GIVEN that investors’ prime reason for buying exchange-traded funds (ETF) is to gain exposure to indices, in an ideal world the performance of an ETF ought to reflect movements in the benchmark index as closely as possible. Unfortunately, ETFs do suffer from tracking error, which is defined as a divergence between the performance of the underlying index and the ETF that tracks it. Normally – although not always – this mistracking causes an ETF to underperform its benchmark index. Research by Deutsche Bank shows that European ETFs had an average tracking error of 0.3 per cent (30 basis points) in the second quarter of 2010.
The main reason for the disparity between the performance of the underlying index and the ETF is cost. Even if the ETF tracks perfectly, it will always underperform the benchmark by the fees that are deducted from the fund’s returns. While important, an ETF’s fees are readily available and can easily be accounted for. The other causes of tracking error are less easily identifiable but can amplify the underperformance. The Deutsche Bank research showed that ETFs that track more volatile benchmarks have experienced a higher tracking error – for example, tracking errors were higher for all types of ETFs in 2008 than in 2009 and 2010. (See chart.)
There are three factors that can contribute to elevated volatility in physically replicated ETFs, which translates into higher tracking error.
First, if a benchmark contains illiquid constituents – this is often the case with emerging market indices – then attempted replication can generate mistracking by selling securities to redeem ETF units. Second, Christos Costandinides, ETF strategist at Deutsche Bank, says that ETFs are typically denominated in a single currency. Hence, optimising a physical portfolio of a benchmark whose constituents are denominated in different currencies also requires managing a currency basket. This currency hedge needs to be continuously optimised and this exercise may often give rise to tracking error and costs, he warns.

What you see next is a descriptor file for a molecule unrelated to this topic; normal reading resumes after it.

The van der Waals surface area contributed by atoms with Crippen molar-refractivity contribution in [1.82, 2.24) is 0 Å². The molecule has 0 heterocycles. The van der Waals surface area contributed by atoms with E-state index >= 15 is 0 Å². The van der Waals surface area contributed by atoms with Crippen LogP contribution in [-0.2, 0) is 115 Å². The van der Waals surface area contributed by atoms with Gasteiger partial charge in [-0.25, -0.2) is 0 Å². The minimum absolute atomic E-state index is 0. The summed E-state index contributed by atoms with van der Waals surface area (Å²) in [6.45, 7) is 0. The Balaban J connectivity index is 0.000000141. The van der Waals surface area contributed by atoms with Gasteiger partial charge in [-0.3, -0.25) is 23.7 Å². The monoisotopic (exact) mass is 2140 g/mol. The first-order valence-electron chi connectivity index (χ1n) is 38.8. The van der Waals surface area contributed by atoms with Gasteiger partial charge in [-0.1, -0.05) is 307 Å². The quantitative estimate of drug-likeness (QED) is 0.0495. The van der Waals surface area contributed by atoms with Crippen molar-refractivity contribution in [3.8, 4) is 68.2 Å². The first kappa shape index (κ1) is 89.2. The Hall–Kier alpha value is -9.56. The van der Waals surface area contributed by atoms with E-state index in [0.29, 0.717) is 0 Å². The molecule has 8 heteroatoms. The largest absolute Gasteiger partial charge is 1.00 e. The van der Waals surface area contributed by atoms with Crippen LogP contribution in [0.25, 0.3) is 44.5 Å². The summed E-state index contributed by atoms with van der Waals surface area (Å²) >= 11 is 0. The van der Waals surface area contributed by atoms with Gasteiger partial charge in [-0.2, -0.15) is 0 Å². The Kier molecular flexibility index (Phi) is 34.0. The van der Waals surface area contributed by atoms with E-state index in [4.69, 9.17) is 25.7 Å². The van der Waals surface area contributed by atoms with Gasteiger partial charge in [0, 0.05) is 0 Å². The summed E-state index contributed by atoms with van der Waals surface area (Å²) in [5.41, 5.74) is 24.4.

Third, it can be very difficult for ETF providers to physically replicate indices that have hundreds of constituents. Therefore, statistical portfolio sampling techniques attempt to optimise replication by holding a fraction of an ETF benchmark’s total constituents. The magnitude of mistracking will depend on the number of constituents held and market events, which are often more pronounced when an ETF has multi-country constituents.
Investors need to be careful if their ETFs’ benchmarks display any or all of these characteristics. If so, then the ETF might not mirror the underlying index’s performance precisely and you are liable to suffer from greater tracking error before you even take the fees into account.